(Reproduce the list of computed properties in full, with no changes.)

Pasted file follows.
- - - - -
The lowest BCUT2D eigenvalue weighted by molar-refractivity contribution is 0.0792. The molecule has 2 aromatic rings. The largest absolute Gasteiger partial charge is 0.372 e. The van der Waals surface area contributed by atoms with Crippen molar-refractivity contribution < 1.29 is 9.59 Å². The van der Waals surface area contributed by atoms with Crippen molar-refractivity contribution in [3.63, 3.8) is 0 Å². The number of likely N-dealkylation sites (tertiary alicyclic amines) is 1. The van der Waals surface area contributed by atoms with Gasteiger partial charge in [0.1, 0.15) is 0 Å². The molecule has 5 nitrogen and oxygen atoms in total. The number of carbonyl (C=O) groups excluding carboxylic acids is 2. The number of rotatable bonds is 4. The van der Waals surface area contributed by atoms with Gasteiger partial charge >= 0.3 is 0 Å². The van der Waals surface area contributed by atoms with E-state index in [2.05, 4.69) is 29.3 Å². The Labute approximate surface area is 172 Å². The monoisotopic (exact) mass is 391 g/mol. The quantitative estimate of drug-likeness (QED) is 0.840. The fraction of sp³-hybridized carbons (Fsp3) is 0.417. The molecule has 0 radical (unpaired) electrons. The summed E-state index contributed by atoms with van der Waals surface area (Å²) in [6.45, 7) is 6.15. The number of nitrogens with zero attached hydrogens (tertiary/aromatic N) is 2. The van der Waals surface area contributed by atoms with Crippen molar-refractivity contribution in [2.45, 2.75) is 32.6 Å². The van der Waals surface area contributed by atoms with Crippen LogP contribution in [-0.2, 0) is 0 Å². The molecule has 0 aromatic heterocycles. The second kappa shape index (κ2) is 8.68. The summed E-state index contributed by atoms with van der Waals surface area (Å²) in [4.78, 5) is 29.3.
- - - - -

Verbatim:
The lowest BCUT2D eigenvalue weighted by molar-refractivity contribution is 0.0792. The molecule has 2 aromatic rings. The largest absolute Gasteiger partial charge is 0.372 e. The van der Waals surface area contributed by atoms with Crippen molar-refractivity contribution < 1.29 is 9.59 Å². The van der Waals surface area contributed by atoms with Crippen molar-refractivity contribution in [3.63, 3.8) is 0 Å². The number of likely N-dealkylation sites (tertiary alicyclic amines) is 1. The van der Waals surface area contributed by atoms with Gasteiger partial charge in [0.1, 0.15) is 0 Å². The molecule has 5 nitrogen and oxygen atoms in total. The number of carbonyl (C=O) groups excluding carboxylic acids is 2. The number of rotatable bonds is 4. The van der Waals surface area contributed by atoms with Gasteiger partial charge >= 0.3 is 0 Å². The van der Waals surface area contributed by atoms with E-state index in [2.05, 4.69) is 29.3 Å². The Labute approximate surface area is 172 Å². The monoisotopic (exact) mass is 391 g/mol. The quantitative estimate of drug-likeness (QED) is 0.840. The fraction of sp³-hybridized carbons (Fsp3) is 0.417. The molecule has 0 radical (unpaired) electrons. The summed E-state index contributed by atoms with van der Waals surface area (Å²) in [6.45, 7) is 6.15. The number of nitrogens with zero attached hydrogens (tertiary/aromatic N) is 2. The van der Waals surface area contributed by atoms with Crippen molar-refractivity contribution in [2.45, 2.75) is 32.6 Å². The van der Waals surface area contributed by atoms with Crippen LogP contribution in [-0.2, 0) is 0 Å². The molecule has 0 aromatic heterocycles. The second kappa shape index (κ2) is 8.68. The summed E-state index contributed by atoms with van der Waals surface area (Å²) in [4.78, 5) is 29.3.